The magic of the Cup? We'd all grown up on stories of the FA Cup in England and we knew what it meant and how it felt. But before we’d kicked off this year's inaugural Westfield FFA Cup in Australia, who knew how it'd be received? Would it have the same magic? Would the public 'get' the romance of the Cup as the unknown minnows mixed it with the full-time professionals?
But on the evening of July 29, 2014 we got our answer. Emphatically. Beautifully. Brilliantly.
Football with a dash of drama, a splash of theatre and the so-called park footballers did the rest as the ‘burbs lit up from Kingston Heath to Edensor Park; Magic Park to Marden, Tuggeranong to Tassie and all in-between.
We soon dubbed these midweek Cup nights as “Super Tuesday” - and they didn’t disappoint.
And for the punters, a midweek menu of football wasn’t complete without a serving of souvlaki, cevapi or whatever else those hard-working club volunteers cooked up.
How could you not love that?
The Cup had arrived Aussie style, and fans loved it. It was 'our' Cup.
More than 600 clubs from all levels of the game around the country started off, all with the same dream of making the last 32.
Broadmeadow Magic and Brisbane Strikers were two of those lucky sides and it was their clash at Wanderers Oval in Newcastle that kicked things off on a huge opening night live on Fox Sports around the country.
Who could forget the Fox Sports coverage as the commentary team reported on the opening night “another goal has been scored” as games across the country lit up with names we’d never heard of?
Local players became stars overnight; football united, celebrating the breadth of our game at grassroots in a way I can’t ever remember.
As journos we could barely keep up; four games, four wonderful stories on that opening night with more to come.
NSW PS4 NPL clubs Manly United and Sydney Olympic faced off, while Olympic FC took on Melbourne Knights and South Springvale travelled to South Cardiff.
It was thrilling to be able to switch between the grounds whenever a goal was scored, something we had never seen before in this country but quickly became a hit.
From that point on the Australian sporting public were hooked and the Westfield FFA Cup had arrived.
It was breathtaking. It was beautiful. Football’s grassroots were on the big stage and we loved it.
For me, it was more than football. It was about regular guys who worked for a living getting a taste of something special. Taking their chance and revelling in it.
This wasn’t a sporting tournament that needed gimmicks. It was real sporting theatre.
I’ll always remember catching up with South Springvale’s Rani Dowisha and Alex Florea in Melbourne. Two players integral to the state league 1 south-east club’s fairytale Cup run, the pair were a joy to interview as they spoke from the heart about what it meant to get a chance on the big stage.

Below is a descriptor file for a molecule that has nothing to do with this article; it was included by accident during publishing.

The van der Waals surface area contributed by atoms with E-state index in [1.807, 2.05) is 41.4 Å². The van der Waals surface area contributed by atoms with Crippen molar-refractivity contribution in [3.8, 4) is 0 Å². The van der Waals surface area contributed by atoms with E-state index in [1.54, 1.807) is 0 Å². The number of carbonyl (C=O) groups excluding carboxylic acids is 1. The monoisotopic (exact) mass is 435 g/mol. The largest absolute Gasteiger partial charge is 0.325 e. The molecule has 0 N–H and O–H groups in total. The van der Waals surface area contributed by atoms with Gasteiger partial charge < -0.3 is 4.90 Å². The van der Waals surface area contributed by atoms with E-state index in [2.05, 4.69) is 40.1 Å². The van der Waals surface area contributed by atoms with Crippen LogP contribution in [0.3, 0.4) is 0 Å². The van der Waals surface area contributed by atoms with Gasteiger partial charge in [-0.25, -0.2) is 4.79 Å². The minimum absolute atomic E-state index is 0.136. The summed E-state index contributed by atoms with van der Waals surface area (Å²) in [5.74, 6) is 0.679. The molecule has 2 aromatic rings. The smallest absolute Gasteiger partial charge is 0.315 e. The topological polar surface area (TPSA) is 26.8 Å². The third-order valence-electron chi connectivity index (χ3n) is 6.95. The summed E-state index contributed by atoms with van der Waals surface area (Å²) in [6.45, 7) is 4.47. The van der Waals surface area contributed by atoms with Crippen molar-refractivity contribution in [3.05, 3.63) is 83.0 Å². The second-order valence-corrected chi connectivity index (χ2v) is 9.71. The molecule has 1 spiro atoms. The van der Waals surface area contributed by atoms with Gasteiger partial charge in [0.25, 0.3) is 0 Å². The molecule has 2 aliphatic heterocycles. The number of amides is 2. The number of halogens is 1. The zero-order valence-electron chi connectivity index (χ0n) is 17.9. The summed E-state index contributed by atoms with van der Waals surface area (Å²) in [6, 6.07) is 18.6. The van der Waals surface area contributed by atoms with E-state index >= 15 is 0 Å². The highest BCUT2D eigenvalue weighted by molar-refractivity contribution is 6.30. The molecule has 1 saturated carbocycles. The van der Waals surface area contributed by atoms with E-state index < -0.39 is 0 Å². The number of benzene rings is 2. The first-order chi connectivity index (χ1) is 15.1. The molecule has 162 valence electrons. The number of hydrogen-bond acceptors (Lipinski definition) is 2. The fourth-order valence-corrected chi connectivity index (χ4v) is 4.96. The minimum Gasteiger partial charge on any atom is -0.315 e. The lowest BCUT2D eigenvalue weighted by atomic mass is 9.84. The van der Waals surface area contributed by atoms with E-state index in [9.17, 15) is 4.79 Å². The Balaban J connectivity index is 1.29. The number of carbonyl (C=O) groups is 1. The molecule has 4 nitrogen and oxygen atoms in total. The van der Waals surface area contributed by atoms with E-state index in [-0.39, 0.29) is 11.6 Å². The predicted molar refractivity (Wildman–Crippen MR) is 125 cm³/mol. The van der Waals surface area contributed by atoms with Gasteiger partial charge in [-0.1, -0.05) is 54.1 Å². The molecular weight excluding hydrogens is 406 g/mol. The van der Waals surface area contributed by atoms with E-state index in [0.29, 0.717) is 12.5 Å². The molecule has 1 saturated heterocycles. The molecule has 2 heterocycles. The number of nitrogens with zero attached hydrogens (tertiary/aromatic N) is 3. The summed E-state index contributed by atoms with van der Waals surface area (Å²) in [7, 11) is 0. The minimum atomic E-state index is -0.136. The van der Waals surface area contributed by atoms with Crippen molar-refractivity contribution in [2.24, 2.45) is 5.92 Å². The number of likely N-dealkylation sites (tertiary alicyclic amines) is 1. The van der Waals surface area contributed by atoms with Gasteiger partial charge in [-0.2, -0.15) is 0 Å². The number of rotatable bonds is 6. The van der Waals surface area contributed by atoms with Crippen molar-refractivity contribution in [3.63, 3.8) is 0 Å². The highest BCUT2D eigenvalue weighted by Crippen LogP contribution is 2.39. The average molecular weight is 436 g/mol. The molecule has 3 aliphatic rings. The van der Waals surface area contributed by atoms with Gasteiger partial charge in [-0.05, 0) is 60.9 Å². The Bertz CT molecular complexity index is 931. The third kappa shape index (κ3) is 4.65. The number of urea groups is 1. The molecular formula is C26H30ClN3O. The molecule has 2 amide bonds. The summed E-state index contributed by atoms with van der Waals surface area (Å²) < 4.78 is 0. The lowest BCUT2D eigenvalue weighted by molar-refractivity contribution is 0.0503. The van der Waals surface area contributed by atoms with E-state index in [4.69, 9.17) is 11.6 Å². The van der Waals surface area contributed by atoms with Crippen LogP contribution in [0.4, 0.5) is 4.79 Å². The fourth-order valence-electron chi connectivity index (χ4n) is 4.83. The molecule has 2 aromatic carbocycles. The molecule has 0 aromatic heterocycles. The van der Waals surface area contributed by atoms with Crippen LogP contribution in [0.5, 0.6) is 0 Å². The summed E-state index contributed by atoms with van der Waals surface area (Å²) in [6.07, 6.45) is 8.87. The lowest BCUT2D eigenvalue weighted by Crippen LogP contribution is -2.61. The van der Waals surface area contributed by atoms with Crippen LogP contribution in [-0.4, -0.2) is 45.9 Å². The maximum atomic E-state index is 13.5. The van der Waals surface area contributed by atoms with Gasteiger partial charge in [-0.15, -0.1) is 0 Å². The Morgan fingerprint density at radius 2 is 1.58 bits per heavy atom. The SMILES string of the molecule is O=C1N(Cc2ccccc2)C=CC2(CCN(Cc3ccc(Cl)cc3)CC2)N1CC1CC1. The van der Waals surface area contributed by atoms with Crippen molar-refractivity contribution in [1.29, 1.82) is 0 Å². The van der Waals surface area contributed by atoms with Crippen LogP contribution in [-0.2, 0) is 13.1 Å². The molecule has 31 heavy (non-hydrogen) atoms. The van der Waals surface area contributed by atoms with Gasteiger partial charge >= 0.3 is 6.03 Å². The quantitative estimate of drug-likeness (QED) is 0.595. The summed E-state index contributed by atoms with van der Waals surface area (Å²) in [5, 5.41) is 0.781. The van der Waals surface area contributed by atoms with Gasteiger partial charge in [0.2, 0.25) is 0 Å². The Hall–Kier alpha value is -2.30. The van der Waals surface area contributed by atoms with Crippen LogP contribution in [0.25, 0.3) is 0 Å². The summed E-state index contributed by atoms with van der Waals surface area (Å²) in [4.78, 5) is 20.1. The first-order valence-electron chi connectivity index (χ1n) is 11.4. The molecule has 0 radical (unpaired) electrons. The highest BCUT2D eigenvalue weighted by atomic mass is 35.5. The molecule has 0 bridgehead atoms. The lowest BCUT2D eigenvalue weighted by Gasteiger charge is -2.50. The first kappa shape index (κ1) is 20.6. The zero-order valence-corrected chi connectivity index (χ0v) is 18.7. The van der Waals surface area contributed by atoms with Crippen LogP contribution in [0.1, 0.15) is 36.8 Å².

What the Westfield FFA Cup had done for them was reinvigorate not only their club, but their lives.
To hear them talk about loving the more professional approach to training, the love they had for their fans and club volunteers. Well, let’s just say it was emotional hearing them speak with such passionate
But that’s just one story.
Jack Boxall’s stunning goal for the Grae Piddock-coached Palm Beach Sharks in the round of 16; Thomas Love’s incredible solo effort against the Wanderers to knock them out of the Cup: just two of many memorable moments I have.
One of the journos who covered every round was John Greco. Here are some of his highlights of the Cup…
The Magic of the Minnows
The beauty of the Westfield FFA Cup is the opportunity for the smaller clubs to go up against the big boys in a true David v Goliath battle.
Self-proclaimed “pub side” South Springvale – the battlers from Victoria’s third tier – did a great job just to work their way through their domestic Cup competition to make the round of 32.
But coach Bill Lambropoulos’ team wasn’t done there, coming from behind to beat South Cardiff on penalties and reach the last 16.
A fairytale story from this collection of carpenters, computer analysts and labourers.
They weren’t the only Victorian side to defy the odds, with Bentleigh Greens taking the scalps of Blacktown City, Sydney Olympic and Adelaide City on their way to the semi-finals.
Only Hyundai A-League leaders Perth Glory stopped John Anastasiadis and his bunch of giant-killers one game short of the final.
But the sight – and smell – of the souvlaki cooking and wafting across the field at Kingston Heath will live long in the memory for all involved in the inaugural Westfield FFA Cup.
Adelaide City also deserve a mention for being the only state member federation club to eliminate an Hyundai A-League side with their 1-0 win over Western Sydney Wanderers FC, while Queensland’s Palm Beach Sharks also did well to make the last eight of the competition.